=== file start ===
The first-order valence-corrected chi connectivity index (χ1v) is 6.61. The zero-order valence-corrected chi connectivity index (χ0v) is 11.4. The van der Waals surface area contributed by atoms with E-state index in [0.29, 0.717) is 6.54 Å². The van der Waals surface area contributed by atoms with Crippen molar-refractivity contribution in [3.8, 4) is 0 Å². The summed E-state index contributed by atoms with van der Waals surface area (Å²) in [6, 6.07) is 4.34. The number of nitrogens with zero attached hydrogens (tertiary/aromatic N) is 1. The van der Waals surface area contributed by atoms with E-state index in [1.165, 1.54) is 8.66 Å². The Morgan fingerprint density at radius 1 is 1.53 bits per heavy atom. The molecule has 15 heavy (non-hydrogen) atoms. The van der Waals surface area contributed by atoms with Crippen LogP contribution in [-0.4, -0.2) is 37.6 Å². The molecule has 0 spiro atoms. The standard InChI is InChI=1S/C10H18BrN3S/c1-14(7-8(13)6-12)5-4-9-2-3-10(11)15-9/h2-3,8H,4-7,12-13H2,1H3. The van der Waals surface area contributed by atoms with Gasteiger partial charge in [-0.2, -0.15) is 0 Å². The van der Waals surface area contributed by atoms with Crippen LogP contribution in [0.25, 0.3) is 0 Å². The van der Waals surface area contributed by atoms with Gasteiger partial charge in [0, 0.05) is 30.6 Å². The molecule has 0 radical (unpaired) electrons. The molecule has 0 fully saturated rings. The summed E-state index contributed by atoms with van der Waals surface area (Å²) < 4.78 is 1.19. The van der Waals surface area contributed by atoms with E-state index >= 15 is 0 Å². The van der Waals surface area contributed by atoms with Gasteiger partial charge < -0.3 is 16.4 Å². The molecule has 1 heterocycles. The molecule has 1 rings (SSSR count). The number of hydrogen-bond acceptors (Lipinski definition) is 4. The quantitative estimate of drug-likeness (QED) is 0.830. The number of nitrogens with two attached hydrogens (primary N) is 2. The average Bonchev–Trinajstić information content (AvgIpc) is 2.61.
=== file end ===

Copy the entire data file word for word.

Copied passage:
The first-order valence-corrected chi connectivity index (χ1v) is 6.61. The zero-order valence-corrected chi connectivity index (χ0v) is 11.4. The van der Waals surface area contributed by atoms with E-state index in [0.29, 0.717) is 6.54 Å². The van der Waals surface area contributed by atoms with Crippen molar-refractivity contribution in [3.8, 4) is 0 Å². The summed E-state index contributed by atoms with van der Waals surface area (Å²) in [6, 6.07) is 4.34. The number of nitrogens with zero attached hydrogens (tertiary/aromatic N) is 1. The van der Waals surface area contributed by atoms with E-state index in [1.165, 1.54) is 8.66 Å². The Morgan fingerprint density at radius 1 is 1.53 bits per heavy atom. The molecule has 15 heavy (non-hydrogen) atoms. The van der Waals surface area contributed by atoms with Crippen LogP contribution in [-0.4, -0.2) is 37.6 Å². The molecule has 0 spiro atoms. The standard InChI is InChI=1S/C10H18BrN3S/c1-14(7-8(13)6-12)5-4-9-2-3-10(11)15-9/h2-3,8H,4-7,12-13H2,1H3. The van der Waals surface area contributed by atoms with Gasteiger partial charge in [-0.2, -0.15) is 0 Å². The van der Waals surface area contributed by atoms with Crippen LogP contribution in [0.25, 0.3) is 0 Å². The van der Waals surface area contributed by atoms with Gasteiger partial charge in [0, 0.05) is 30.6 Å². The molecule has 0 radical (unpaired) electrons. The molecule has 0 fully saturated rings. The summed E-state index contributed by atoms with van der Waals surface area (Å²) < 4.78 is 1.19. The van der Waals surface area contributed by atoms with E-state index >= 15 is 0 Å². The van der Waals surface area contributed by atoms with Gasteiger partial charge < -0.3 is 16.4 Å². The molecule has 1 heterocycles. The molecule has 1 rings (SSSR count). The number of hydrogen-bond acceptors (Lipinski definition) is 4. The quantitative estimate of drug-likeness (QED) is 0.830. The number of nitrogens with two attached hydrogens (primary N) is 2. The average Bonchev–Trinajstić information content (AvgIpc) is 2.61.